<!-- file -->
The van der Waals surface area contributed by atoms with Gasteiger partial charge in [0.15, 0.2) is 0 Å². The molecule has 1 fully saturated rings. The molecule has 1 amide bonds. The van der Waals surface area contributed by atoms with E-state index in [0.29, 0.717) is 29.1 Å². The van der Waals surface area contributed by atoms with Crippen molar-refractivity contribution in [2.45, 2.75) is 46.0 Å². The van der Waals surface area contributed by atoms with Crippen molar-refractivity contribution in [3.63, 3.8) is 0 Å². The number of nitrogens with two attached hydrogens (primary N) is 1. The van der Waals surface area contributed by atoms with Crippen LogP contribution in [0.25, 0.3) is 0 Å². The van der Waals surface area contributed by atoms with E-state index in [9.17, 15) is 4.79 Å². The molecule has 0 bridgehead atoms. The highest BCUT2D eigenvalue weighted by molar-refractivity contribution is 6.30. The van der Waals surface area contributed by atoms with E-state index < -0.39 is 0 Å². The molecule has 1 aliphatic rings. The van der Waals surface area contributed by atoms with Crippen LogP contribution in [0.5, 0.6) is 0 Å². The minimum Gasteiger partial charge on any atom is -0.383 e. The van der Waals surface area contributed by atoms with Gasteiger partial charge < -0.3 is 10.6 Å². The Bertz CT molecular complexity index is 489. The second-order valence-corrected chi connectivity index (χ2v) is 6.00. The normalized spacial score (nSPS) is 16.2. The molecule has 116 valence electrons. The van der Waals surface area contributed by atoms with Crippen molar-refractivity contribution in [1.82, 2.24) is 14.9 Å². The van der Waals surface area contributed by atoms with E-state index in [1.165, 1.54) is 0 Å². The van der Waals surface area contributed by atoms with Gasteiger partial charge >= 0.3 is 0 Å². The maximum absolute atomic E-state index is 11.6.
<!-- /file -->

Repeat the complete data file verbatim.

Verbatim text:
The van der Waals surface area contributed by atoms with Gasteiger partial charge in [0.15, 0.2) is 0 Å². The molecule has 1 fully saturated rings. The molecule has 1 amide bonds. The van der Waals surface area contributed by atoms with E-state index in [0.29, 0.717) is 29.1 Å². The van der Waals surface area contributed by atoms with Crippen molar-refractivity contribution in [2.45, 2.75) is 46.0 Å². The van der Waals surface area contributed by atoms with Crippen molar-refractivity contribution in [3.63, 3.8) is 0 Å². The number of nitrogens with two attached hydrogens (primary N) is 1. The van der Waals surface area contributed by atoms with Crippen LogP contribution in [0.25, 0.3) is 0 Å². The van der Waals surface area contributed by atoms with E-state index in [9.17, 15) is 4.79 Å². The molecule has 0 bridgehead atoms. The highest BCUT2D eigenvalue weighted by molar-refractivity contribution is 6.30. The van der Waals surface area contributed by atoms with E-state index < -0.39 is 0 Å². The molecule has 1 aliphatic rings. The van der Waals surface area contributed by atoms with Crippen LogP contribution in [0.5, 0.6) is 0 Å². The minimum Gasteiger partial charge on any atom is -0.383 e. The van der Waals surface area contributed by atoms with Gasteiger partial charge < -0.3 is 10.6 Å². The Bertz CT molecular complexity index is 489. The second-order valence-corrected chi connectivity index (χ2v) is 6.00. The normalized spacial score (nSPS) is 16.2. The molecule has 116 valence electrons. The van der Waals surface area contributed by atoms with Crippen molar-refractivity contribution in [1.82, 2.24) is 14.9 Å². The van der Waals surface area contributed by atoms with E-state index in [1.165, 1.54) is 0 Å². The van der Waals surface area contributed by atoms with Gasteiger partial charge >= 0.3 is 0 Å². The maximum absolute atomic E-state index is 11.6.